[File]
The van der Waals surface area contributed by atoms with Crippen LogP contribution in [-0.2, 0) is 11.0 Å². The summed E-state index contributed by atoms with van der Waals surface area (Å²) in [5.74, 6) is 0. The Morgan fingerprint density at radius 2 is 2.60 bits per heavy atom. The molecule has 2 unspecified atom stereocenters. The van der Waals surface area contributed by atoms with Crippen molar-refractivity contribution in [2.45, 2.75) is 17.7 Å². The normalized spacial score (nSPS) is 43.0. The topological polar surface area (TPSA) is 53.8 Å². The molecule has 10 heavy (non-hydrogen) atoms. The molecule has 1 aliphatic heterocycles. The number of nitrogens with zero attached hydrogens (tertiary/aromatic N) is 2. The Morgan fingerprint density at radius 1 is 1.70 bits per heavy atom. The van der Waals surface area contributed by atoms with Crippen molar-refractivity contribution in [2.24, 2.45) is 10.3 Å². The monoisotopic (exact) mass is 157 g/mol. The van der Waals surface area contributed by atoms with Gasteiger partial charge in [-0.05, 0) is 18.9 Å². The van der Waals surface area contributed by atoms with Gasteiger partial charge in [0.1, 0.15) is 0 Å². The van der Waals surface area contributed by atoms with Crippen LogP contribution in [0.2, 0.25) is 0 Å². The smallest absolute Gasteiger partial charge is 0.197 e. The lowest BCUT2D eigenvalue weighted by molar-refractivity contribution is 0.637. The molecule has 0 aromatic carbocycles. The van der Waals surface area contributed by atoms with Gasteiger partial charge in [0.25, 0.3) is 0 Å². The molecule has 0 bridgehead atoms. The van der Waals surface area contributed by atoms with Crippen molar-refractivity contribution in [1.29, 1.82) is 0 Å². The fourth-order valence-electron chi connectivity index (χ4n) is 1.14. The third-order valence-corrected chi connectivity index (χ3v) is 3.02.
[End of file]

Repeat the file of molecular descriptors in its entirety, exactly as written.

The van der Waals surface area contributed by atoms with Crippen LogP contribution in [-0.2, 0) is 11.0 Å². The summed E-state index contributed by atoms with van der Waals surface area (Å²) in [5.74, 6) is 0. The Morgan fingerprint density at radius 2 is 2.60 bits per heavy atom. The molecule has 2 unspecified atom stereocenters. The van der Waals surface area contributed by atoms with Crippen molar-refractivity contribution in [2.45, 2.75) is 17.7 Å². The normalized spacial score (nSPS) is 43.0. The topological polar surface area (TPSA) is 53.8 Å². The molecule has 10 heavy (non-hydrogen) atoms. The molecule has 1 aliphatic heterocycles. The number of nitrogens with zero attached hydrogens (tertiary/aromatic N) is 2. The Morgan fingerprint density at radius 1 is 1.70 bits per heavy atom. The van der Waals surface area contributed by atoms with Crippen molar-refractivity contribution in [2.24, 2.45) is 10.3 Å². The monoisotopic (exact) mass is 157 g/mol. The van der Waals surface area contributed by atoms with Gasteiger partial charge in [-0.05, 0) is 18.9 Å². The van der Waals surface area contributed by atoms with Gasteiger partial charge in [0.1, 0.15) is 0 Å². The van der Waals surface area contributed by atoms with Crippen LogP contribution in [0.2, 0.25) is 0 Å². The smallest absolute Gasteiger partial charge is 0.197 e. The lowest BCUT2D eigenvalue weighted by molar-refractivity contribution is 0.637. The molecule has 0 aromatic carbocycles. The van der Waals surface area contributed by atoms with Gasteiger partial charge in [0.25, 0.3) is 0 Å². The molecule has 0 bridgehead atoms. The van der Waals surface area contributed by atoms with Crippen molar-refractivity contribution in [1.29, 1.82) is 0 Å². The fourth-order valence-electron chi connectivity index (χ4n) is 1.14. The third-order valence-corrected chi connectivity index (χ3v) is 3.02.